“Almost all Australian schools provide Microsoft Office® on their computers. Individual schools and most of the Australian state and territory departments of education have signed contracts with the Microsoft® Corporation for the provision of operating systems and other software. The recurrent costs to taxpayers, for school students to simply boot-up a computer at school is, nationally, millions of dollars each year (Moyle, 2003). This widespread deployment of Microsoft® products establishes a ‘commonsense’ view (Gramsci, 1971) of the necessity for its products. At the same time the company receives legitimation and authority through the state for its products, given they are considered suitable for use in Australian schools. This acceptance of the commonsense value of particular software products over others then puts pressure on parents to have and maintain compatible software at home: the marketing strategy is circular, complete and self-sustaining.” (p.18/19)
Kathryn makes the case for a shift to open source alternatives, saving schools thousands of dollars, and potentially freeing up money that can be dedicated to the professional development of our teaching communities to enable teachers to respond to new ways of teaching and learning with emerging technologies.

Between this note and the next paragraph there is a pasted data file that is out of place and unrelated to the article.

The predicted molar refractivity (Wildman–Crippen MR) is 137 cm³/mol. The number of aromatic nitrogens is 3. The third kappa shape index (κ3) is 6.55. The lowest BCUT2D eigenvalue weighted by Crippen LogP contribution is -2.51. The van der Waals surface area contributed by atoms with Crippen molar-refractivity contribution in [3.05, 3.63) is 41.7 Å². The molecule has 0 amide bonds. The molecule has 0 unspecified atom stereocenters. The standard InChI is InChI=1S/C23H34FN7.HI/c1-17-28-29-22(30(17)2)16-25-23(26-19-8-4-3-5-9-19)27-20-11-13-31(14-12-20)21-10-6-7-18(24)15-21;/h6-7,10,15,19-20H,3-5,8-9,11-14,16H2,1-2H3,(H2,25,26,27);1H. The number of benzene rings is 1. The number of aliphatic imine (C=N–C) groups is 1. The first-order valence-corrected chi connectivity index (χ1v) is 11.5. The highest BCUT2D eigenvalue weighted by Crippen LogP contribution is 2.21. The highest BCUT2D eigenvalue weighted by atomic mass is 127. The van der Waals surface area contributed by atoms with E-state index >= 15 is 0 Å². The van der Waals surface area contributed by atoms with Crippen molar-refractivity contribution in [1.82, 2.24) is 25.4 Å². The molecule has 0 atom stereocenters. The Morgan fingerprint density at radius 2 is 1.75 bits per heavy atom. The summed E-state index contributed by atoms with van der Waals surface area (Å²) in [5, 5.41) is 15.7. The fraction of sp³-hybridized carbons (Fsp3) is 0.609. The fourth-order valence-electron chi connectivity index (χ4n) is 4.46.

In Section 4, Student’s uses of Technologies, Katherine identifies a high quality 21st Century education dependent upon;
“allowing students to discuss their learning with other students, to network and communicate with each other, to share their ideas and solutions to problems they are trying to collectively solve. Networking between students and teachers in different institutions can enrich the curricula and increase the transfer of generic and subject-related knowledge and skills between practitioners.” (p.38)
Validation for the use of a Ning environment in schools right there!
Honestly, there is so much in Kathryn’s paper you just have to read it. I couldn’t sleep the night I read it, and I think it was because I had so many ideas running through my head I was incapable of rest.
This is why a network like DERN will be worthwhile. Here we will find the research we need to read; research that will help us all to make the case for systemic change in our school systems. Change that will ultimately benefit the students in our charge and prepare them well for their future lives in a knowledge economy.